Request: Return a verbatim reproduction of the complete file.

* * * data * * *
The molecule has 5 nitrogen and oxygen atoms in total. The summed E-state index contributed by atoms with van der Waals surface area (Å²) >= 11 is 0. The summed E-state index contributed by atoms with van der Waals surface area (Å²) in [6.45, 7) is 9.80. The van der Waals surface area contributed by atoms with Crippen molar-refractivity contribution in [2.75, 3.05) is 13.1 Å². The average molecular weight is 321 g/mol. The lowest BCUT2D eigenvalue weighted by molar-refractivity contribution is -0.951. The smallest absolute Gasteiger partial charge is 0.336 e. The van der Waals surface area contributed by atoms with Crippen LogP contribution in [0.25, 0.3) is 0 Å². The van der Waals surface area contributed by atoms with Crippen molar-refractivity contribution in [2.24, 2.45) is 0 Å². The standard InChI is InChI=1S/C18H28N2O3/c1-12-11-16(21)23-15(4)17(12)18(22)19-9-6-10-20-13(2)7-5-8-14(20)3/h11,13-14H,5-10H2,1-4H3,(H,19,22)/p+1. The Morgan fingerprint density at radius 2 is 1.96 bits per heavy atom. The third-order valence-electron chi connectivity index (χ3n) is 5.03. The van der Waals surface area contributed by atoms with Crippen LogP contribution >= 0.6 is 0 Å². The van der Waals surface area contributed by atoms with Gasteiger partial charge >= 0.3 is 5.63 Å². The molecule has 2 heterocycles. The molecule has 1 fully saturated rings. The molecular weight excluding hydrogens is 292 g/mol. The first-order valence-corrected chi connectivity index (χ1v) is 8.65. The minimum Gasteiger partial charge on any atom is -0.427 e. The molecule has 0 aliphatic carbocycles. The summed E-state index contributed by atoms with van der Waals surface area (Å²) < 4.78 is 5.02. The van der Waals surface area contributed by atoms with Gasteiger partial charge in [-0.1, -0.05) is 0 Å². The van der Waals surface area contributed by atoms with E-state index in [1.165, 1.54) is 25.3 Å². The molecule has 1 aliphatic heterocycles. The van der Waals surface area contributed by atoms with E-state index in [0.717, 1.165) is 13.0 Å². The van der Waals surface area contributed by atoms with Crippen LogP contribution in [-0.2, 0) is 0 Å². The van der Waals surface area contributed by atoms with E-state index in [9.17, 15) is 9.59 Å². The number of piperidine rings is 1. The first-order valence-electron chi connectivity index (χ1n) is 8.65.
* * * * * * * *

The molecule has 5 nitrogen and oxygen atoms in total. The summed E-state index contributed by atoms with van der Waals surface area (Å²) >= 11 is 0. The summed E-state index contributed by atoms with van der Waals surface area (Å²) in [6.45, 7) is 9.80. The van der Waals surface area contributed by atoms with Crippen molar-refractivity contribution in [2.75, 3.05) is 13.1 Å². The average molecular weight is 321 g/mol. The lowest BCUT2D eigenvalue weighted by molar-refractivity contribution is -0.951. The smallest absolute Gasteiger partial charge is 0.336 e. The van der Waals surface area contributed by atoms with Crippen LogP contribution in [0.25, 0.3) is 0 Å². The van der Waals surface area contributed by atoms with Crippen molar-refractivity contribution in [2.24, 2.45) is 0 Å². The standard InChI is InChI=1S/C18H28N2O3/c1-12-11-16(21)23-15(4)17(12)18(22)19-9-6-10-20-13(2)7-5-8-14(20)3/h11,13-14H,5-10H2,1-4H3,(H,19,22)/p+1. The Morgan fingerprint density at radius 2 is 1.96 bits per heavy atom. The third-order valence-electron chi connectivity index (χ3n) is 5.03. The van der Waals surface area contributed by atoms with Crippen LogP contribution >= 0.6 is 0 Å². The van der Waals surface area contributed by atoms with Gasteiger partial charge >= 0.3 is 5.63 Å². The molecule has 2 heterocycles. The molecule has 1 fully saturated rings. The molecular weight excluding hydrogens is 292 g/mol. The first-order valence-corrected chi connectivity index (χ1v) is 8.65. The minimum Gasteiger partial charge on any atom is -0.427 e. The molecule has 0 aliphatic carbocycles. The summed E-state index contributed by atoms with van der Waals surface area (Å²) < 4.78 is 5.02. The van der Waals surface area contributed by atoms with Gasteiger partial charge in [-0.1, -0.05) is 0 Å². The van der Waals surface area contributed by atoms with E-state index in [1.165, 1.54) is 25.3 Å². The molecule has 1 aliphatic heterocycles. The van der Waals surface area contributed by atoms with E-state index in [0.717, 1.165) is 13.0 Å². The van der Waals surface area contributed by atoms with Crippen LogP contribution in [-0.2, 0) is 0 Å². The van der Waals surface area contributed by atoms with E-state index in [9.17, 15) is 9.59 Å². The number of piperidine rings is 1. The first-order valence-electron chi connectivity index (χ1n) is 8.65.